"You can't make them challenge their own thought process and their own way of thinking if you just let them continue to think that way and let it go unchallenged," he added. "So I want to go and I want to challenge this way of thinking."
Jessica Angelica, another activist working with Clarke, said she would also be up for a conversation with Robb.
"Come talk to us. Come meet me. Come shake my hand. Come see for yourself that I am not anti-American," Angelica told "Nightline." "I am not hate-filled. I'm not a terrorist. I love my community and I want the best for all of us. Aaron and I do this because we want a better life for our children."
Clarke said that one thing he learned while trying to reach out to some of these local residents is that they "don't really know anything about people of color."
"So what we want to do -- and [it's] our mission -- is to go against the narrative," he said. "We want to come and say ... 'Come meet us.'"
Clarke's cookout is one of the latest efforts in the region to make it more welcoming to people of color. Kevin Cheri, a retired superintendent for the National Park Service's Buffalo National River, was one of the first Black residents in Harrison when he moved there in the 1970s. He said it wasn't always easy living there and that he's since joined a local government task force dedicated to repairing the city's image.
"We've got to get people to be willing to be uncomfortable," he said of his efforts. "They've got to be willing to to learn and find out what they don't know."
Cheri underlined that there are many communities across the country that have more in common with Harrison, and Boone County, than they might think. He said there are cities big and small where residents haven't done enough to truly know their neighbors who are of other races and ethnicities.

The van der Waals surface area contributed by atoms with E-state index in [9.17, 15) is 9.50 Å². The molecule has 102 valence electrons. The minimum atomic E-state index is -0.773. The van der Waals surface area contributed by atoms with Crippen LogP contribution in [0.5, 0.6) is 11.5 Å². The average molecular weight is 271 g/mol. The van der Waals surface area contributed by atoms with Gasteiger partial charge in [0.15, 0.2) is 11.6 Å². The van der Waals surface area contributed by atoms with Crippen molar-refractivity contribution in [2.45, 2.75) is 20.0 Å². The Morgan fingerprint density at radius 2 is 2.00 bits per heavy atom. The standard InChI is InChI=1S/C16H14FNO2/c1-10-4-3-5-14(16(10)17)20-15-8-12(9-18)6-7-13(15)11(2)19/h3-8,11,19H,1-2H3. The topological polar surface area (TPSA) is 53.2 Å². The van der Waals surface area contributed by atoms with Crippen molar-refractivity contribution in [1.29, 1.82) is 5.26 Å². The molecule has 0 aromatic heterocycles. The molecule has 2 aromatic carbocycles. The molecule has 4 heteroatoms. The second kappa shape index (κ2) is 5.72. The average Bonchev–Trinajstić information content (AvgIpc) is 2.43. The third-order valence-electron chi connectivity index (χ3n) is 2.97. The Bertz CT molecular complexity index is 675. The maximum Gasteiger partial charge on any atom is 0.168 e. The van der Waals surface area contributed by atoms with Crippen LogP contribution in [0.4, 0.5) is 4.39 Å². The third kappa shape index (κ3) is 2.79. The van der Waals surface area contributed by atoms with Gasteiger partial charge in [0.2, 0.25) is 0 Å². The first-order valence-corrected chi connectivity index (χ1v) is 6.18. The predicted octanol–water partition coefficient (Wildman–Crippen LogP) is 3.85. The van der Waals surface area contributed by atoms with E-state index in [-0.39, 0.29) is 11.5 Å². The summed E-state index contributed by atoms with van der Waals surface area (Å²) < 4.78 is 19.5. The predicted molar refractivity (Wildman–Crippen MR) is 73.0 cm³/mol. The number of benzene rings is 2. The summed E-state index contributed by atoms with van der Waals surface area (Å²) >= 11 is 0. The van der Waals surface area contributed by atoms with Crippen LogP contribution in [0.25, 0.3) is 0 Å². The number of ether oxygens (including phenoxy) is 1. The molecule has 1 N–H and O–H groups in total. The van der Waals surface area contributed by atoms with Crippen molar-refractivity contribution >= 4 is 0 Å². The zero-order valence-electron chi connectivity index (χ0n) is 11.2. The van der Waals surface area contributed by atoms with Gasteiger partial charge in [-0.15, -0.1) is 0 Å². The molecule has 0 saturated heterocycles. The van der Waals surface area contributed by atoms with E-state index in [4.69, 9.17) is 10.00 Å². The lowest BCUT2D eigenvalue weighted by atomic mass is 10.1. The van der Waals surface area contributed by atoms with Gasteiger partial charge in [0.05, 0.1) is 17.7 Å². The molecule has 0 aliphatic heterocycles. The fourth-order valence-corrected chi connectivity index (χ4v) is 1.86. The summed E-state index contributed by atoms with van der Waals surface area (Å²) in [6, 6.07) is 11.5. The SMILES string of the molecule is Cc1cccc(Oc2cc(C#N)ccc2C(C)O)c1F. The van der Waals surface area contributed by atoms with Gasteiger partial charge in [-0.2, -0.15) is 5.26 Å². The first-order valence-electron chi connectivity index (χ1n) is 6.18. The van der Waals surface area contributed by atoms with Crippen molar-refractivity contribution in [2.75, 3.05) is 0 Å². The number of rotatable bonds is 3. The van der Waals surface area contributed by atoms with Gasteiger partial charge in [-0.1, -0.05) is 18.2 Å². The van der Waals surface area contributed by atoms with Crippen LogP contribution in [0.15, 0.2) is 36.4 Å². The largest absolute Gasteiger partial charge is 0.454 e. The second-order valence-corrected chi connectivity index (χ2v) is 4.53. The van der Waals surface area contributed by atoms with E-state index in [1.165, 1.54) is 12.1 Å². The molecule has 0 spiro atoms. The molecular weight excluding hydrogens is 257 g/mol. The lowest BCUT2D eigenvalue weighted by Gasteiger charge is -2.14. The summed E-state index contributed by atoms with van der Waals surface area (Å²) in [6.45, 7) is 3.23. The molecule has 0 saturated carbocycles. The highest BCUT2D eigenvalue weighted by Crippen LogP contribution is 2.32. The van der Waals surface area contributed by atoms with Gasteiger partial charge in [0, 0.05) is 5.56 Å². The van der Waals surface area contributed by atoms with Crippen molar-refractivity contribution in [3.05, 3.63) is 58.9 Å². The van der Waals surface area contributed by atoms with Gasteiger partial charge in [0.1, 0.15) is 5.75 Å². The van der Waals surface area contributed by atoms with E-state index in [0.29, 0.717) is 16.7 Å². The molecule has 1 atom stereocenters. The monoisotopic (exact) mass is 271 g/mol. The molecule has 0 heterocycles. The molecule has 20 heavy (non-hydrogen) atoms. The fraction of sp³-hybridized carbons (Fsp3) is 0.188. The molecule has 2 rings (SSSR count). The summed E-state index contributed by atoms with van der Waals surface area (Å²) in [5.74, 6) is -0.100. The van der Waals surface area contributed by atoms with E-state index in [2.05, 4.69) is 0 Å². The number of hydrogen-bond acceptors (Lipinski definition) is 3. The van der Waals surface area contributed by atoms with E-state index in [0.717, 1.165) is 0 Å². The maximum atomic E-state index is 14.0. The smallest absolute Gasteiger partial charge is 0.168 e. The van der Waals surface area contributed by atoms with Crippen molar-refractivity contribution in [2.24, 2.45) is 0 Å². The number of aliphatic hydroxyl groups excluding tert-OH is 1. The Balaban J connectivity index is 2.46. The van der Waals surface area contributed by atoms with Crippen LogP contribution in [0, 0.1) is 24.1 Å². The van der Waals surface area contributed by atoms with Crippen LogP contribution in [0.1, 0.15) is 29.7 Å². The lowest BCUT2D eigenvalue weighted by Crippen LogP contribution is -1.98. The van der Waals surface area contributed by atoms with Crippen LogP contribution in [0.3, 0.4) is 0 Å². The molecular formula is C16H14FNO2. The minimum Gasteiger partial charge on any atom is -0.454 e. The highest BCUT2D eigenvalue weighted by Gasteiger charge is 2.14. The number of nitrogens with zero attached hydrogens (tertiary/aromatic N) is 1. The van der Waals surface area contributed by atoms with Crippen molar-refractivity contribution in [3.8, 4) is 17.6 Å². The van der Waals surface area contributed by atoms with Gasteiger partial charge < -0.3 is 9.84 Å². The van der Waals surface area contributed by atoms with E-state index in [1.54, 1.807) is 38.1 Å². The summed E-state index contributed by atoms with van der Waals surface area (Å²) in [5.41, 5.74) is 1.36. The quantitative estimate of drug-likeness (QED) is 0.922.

"When I'm able to share my experiences with people ... especially now they know me, they're comfortable with me, and all of a sudden, the issue of the Confederate flag comes up, and I could tell them, 'Look, you have to understand that in my life, when I see that flag, there's a certain level of fear that exists because growing up in New Orleans, if you saw a car coming down the street with the flag, you got out of the way. You hid. You were ready. Because it could be trouble.'"
"We also knew that wherever there was a lynching, that flag was present," he added.
He went on to speak about some of the racist experiences that he and his family went through, such as his sisters being pelted with eggs by white people driving by. He also shared his memories of police officers who pulled guns on him, in front of his own home, after a nearby store was robbed by Black suspects.
"When people hear that stuff happened to me, it's like 'Wow.' Now it's a different meaning to them because, well, this is Kevin, our friend,'" he said. "Then they're more willing to believe what you're saying. But either way, we have to talk and we as Blacks also have to be willing to listen because we have to understand their backgrounds and where they're coming from, too."
But just coming together can be a lot harder than it might seem.